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About Barrier Isolators (for Hospital Pharmacies and Hospital Labs)
From Wikipedia 2010
A barrier isolator, or simply an isolator, is a device that provides a physical barrier between a pharmacist or technician and a work process. Isolators are routinely found in the pharmaceutical industry within hospitals, and with the recent implementation of USP 797 ("Pharmaceutical Compounding: Sterile Preparations", a set of sterile compounding standards issued by the United States Pharmacopeia), are increasingly used in pharmacy applications. They are designed to provide an isolation of a process or the maintenance of an internal condition (e.g., sterile or aseptic). Isolators may operate at positive, negative, or ambient differential pressure. Isolators may provide personnel, product, or environmental protection, or any combination thereof. They are used throughout industry, from orange juice filling lines to cytotoxic drug compounding to electronics manufacturing.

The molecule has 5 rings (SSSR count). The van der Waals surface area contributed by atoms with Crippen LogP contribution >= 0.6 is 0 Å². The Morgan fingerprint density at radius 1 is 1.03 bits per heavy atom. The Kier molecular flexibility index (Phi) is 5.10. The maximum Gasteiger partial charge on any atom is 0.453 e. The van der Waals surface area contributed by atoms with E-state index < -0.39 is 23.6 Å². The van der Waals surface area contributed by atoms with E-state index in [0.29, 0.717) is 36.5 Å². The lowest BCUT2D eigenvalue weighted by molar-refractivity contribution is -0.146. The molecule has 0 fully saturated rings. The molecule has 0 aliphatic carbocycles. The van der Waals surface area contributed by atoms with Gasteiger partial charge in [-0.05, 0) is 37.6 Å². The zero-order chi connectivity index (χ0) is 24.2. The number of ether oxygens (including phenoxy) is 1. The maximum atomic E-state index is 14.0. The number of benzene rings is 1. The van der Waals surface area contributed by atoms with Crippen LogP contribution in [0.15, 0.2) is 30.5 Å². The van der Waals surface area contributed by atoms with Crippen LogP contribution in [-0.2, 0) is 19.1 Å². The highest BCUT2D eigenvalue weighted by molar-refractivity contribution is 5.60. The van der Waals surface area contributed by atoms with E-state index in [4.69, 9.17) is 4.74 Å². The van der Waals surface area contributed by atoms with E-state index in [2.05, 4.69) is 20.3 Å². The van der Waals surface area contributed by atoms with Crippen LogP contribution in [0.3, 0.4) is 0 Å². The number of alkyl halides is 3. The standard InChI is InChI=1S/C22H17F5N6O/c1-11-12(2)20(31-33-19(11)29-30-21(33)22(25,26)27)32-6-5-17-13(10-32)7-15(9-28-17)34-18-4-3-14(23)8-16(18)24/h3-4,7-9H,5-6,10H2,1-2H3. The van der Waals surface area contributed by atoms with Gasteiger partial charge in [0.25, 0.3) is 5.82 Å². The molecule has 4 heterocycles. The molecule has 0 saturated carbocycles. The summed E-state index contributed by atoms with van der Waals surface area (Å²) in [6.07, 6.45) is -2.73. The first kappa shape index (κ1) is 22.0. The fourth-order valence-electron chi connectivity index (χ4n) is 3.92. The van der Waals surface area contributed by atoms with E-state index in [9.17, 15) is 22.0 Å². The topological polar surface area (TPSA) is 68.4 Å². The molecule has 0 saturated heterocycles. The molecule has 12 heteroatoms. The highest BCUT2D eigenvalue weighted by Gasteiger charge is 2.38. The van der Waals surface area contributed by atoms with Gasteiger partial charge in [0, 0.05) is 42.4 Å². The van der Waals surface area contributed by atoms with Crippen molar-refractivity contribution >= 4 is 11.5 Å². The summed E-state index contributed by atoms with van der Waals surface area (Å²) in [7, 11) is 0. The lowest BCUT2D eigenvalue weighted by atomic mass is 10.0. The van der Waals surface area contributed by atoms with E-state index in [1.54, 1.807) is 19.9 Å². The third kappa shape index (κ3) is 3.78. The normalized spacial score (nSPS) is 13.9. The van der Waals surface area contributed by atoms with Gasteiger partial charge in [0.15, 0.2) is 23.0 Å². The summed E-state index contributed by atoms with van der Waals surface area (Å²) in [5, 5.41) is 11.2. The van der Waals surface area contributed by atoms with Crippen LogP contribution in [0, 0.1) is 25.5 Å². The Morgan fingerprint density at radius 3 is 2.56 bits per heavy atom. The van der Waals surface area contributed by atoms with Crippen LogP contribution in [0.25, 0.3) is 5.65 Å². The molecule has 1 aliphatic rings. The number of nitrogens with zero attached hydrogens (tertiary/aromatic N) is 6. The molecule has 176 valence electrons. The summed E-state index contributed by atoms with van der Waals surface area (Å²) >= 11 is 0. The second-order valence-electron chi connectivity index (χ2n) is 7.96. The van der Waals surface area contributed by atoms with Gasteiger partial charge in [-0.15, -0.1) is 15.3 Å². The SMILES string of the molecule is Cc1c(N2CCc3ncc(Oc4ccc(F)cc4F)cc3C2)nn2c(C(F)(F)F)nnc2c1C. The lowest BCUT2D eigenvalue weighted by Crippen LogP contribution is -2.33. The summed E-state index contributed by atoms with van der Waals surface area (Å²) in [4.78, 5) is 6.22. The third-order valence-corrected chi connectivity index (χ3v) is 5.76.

Regarding pharmacy applications within hospitals, because people are the greatest source of contamination during aseptic manufacturing of drugs, reducing personnel interventions into the process zone has significant impact on the efficacy of the final drug product. In the mid 1980's, the industry began to employ barrier isolators, and later, in the 1990s, Restricted Access Barrier Systems, or RABS, to separate people from the process. The acronym RABS was coined by Stewart Davenport of Upjohn (now Pfizer). Since that time, the technology and applications of these systems has developed and broadened significantly.